HIF‑1α and HIF‑2α are two important hypoxia-related molecules. Immunohistochemical staining showed that HIF‑1α and HIF‑2α were highly expressed in RCC tissues (Figure 1C/D). Among these 123 patients, HIF‑1α and HIF‑2α were upregulated in 93 (75.6%) and 75 (61.0%), respectively (Table 1). Furthermore, HIF‑1α expression was significantly associated with TRIB3 expression (P = 0.0098, Table 1). However, no significant correlation was observed between HIF‑2α and TRIB3 (P = 0.0845, Table 1).
TRIB3 expression was low in HK-2 cells and high in multiple RCC cell lines (Figure 2A/B). To further investigate the biological functions of TRIB3 on RCC, we evaluated the overexpression and knockdown of TRIB3 in RCC cell lines. TRIB3 overexpression cell models were generated with 786-O and Caki-1 cells, which express TRIB3 at relatively low levels (Figure 2C/D). In contrast, TRIB3 knockdown cell models were established in 769-P and A498 cells, which express TRIB3 at relatively high levels (Figure 2E/F). The transfection efficiency was verified at the mRNA and protein levels.
TRIB3 expression in RCC tissues and its correlation with clinicopathological features. A/B/E: Immunochemical staining indicated that TRIB3 expression was higher in RCC tissues than in normal paracancerous tissues. TRIB3 expression was localized in nucleus. C/D: HIF‑1α and HIF‑2α are highly expressed in RCC tissues. F-H: TRIB3 is highly expressed in fresh RCC tissues at both the mRNA and protein level. J: Progression-free survival was better in the TRIB3 low/no expression group than in the high expression group, although this difference was not statistically significant (P = 0.493).
TRIB3 expression in RCC cell lines and verification of transfection efficiency. A/B: TRIB3 was expressed at low levels in HK-2 cells and at high levels in multiple RCC cell lines. C/D: Transfection efficiency of 786-O and Caki-1 cells transfected with a TRIB3 overexpression lentivirus. E/F: Transfection efficiency of 769-P and A498 cells transfected with a TRIB3 knockdown lentivirus. “ ** ” represents P < 0.01.
A TRIB3 overexpression lentivirus (LV-TRIB3) and a negative control lentivirus (LV-control) were transfected into 786-O and Caki-1 cells to establish TRIB3 overexpression cell models. CCK-8 assays showed that TRIB3 overexpression significantly promoted proliferation in 786-O (P = 0.0188, Figure 3A) and Caki-1 cells (P = 0.009, Figure 3A). Wound healing assays indicated that overexpression of TRIB3 promoted the migration of both 786-O and Caki-1 cells (P < 0.05, Figure 3C). Furthermore, the cell motilities of the TRIB3-overexpressing and negative control 786-O and Caki-1 cells were compared using Matrigel-free transwell assays. The results were consistent with those of the wound healing assay (P < 0.01, Figure 3E). Since aggressive invasion is critical for tumor metastasis, in Matrigel-coated transwell assays, upregulation of TRIB3 markedly increased the invasive abilities of 786-O and Caki-1 cells in TRIB3-overexpressing cells compared to those of negative controls (P < 0.01, Figure 3G). In summary, the results show the potential of TRIB3 to promote the proliferation, migration and invasion of 786-O and Caki-1 cells.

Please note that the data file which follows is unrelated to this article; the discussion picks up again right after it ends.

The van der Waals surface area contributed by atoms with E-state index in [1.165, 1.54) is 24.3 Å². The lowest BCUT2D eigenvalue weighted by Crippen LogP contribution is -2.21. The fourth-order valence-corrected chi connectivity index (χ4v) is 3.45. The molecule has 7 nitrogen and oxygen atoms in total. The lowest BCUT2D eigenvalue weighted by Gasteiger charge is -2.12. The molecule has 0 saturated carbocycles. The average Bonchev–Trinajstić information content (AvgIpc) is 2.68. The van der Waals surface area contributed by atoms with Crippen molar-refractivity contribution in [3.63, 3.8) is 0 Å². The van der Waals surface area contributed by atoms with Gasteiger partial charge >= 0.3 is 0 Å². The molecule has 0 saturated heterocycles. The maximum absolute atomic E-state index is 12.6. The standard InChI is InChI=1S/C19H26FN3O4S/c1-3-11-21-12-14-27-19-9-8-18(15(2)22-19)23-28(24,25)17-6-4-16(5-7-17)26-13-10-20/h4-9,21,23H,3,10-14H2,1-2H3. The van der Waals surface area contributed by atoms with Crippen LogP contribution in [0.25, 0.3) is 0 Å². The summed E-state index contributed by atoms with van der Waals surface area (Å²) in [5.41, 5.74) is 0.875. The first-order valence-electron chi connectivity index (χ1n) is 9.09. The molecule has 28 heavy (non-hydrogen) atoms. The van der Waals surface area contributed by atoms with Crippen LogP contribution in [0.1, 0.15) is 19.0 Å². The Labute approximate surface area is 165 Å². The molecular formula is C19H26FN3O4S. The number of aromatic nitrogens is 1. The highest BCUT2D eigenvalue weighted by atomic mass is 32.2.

In 769-P and A498 cell lines, a TRIB3 knockdown lentivirus (LV-shTRIB3) and a non-targeting control lentivirus (LV-scrambled) were transfected to generate TRIB3 knockdown cell models. Cell proliferation assays showed a decreased proliferation rate in the TRIB3 knockdown groups compared with those in the nontargeting control groups (P < 0.05, Figure 3B). Downregulation of TRIB3 also inhibited the migration potential of 769-P and A498 cells (P < 0.01, Figure 3D/F). In addition, the invasive potential of 769-P and A498 cells was decreased in the TRIB3 knockdown groups compared to those in the nontargeting control groups (P < 0.05, Figure 3H). Thus, knockdown of TRIB3 in 769-P and A498 cells significantly inhibited the cell proliferation, migration and invasion.
To further evaluate the effect of TRIB3 overexpression on tumor growth in vivo, 786-O cells stably overexpressing TRIB3 or a control vector were implanted into nude mice. As shown, the xenograft tumor volume was significantly increased in the TRIB3-overexpressing tumors compared to that in negative controls (P < 0.001, Figure 4A/B). In addition, we detected the mRNA and protein expression levels of TRIB3 in five pairs of xenograft tumors, revealing higher levels in the TRIB3 overexpression group than in the control group (Figure 4C/D).
RCC cell proliferation, migration and invasion assays. A: CCK-8 assays show that TRIB3 overexpression significantly promotes the proliferation of 786-O (P = 0.0188) and Caki-1 cells (P = 0.009). B: A decreased proliferation rate was detected in TRIB3 knockdown cells compared with that in nontargeting control cells (P < 0.05). C/E: Wound healing assays and Matrigel-free transwell assays indicate that overexpression of TRIB3 promotes the migration of 786-O and Caki-1 cells (P < 0.05). D/F: Downregulation of TRIB3 also inhibits the migration of 769-P and A498 cells (P < 0.01). G: In Matrigel-coated transwell assays, overexpression of TRIB3 markedly increases the invasive ability of 786-O and Caki-1 cells (P < 0.01). H: TRIB3 knockdown decreases the invasive potential of 769-P and A498 cells (P < 0.05). “ * ” represents P < 0.05, “ ** ” represents P < 0.01, “ *** ” represents P < 0.001.